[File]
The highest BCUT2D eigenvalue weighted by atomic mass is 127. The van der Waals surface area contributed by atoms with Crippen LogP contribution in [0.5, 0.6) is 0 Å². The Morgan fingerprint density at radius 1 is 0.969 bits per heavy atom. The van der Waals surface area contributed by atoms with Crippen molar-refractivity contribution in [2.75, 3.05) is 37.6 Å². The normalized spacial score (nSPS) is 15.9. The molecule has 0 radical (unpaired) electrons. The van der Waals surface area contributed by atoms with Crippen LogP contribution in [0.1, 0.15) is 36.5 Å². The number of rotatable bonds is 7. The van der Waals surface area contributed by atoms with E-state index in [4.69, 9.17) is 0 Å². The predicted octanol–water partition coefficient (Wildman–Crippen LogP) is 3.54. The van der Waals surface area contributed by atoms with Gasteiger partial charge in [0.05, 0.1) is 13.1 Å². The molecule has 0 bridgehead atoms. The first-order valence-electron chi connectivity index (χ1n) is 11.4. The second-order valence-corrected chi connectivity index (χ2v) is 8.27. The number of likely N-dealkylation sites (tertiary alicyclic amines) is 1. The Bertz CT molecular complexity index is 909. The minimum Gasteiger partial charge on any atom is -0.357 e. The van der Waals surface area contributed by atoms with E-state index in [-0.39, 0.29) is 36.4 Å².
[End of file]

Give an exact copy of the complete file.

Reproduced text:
The highest BCUT2D eigenvalue weighted by atomic mass is 127. The van der Waals surface area contributed by atoms with Crippen LogP contribution in [0.5, 0.6) is 0 Å². The Morgan fingerprint density at radius 1 is 0.969 bits per heavy atom. The van der Waals surface area contributed by atoms with Crippen molar-refractivity contribution in [2.75, 3.05) is 37.6 Å². The normalized spacial score (nSPS) is 15.9. The molecule has 0 radical (unpaired) electrons. The van der Waals surface area contributed by atoms with Crippen LogP contribution in [0.1, 0.15) is 36.5 Å². The number of rotatable bonds is 7. The van der Waals surface area contributed by atoms with E-state index in [4.69, 9.17) is 0 Å². The predicted octanol–water partition coefficient (Wildman–Crippen LogP) is 3.54. The van der Waals surface area contributed by atoms with Gasteiger partial charge in [0.05, 0.1) is 13.1 Å². The molecule has 0 bridgehead atoms. The first-order valence-electron chi connectivity index (χ1n) is 11.4. The second-order valence-corrected chi connectivity index (χ2v) is 8.27. The number of likely N-dealkylation sites (tertiary alicyclic amines) is 1. The Bertz CT molecular complexity index is 909. The minimum Gasteiger partial charge on any atom is -0.357 e. The van der Waals surface area contributed by atoms with E-state index in [-0.39, 0.29) is 36.4 Å².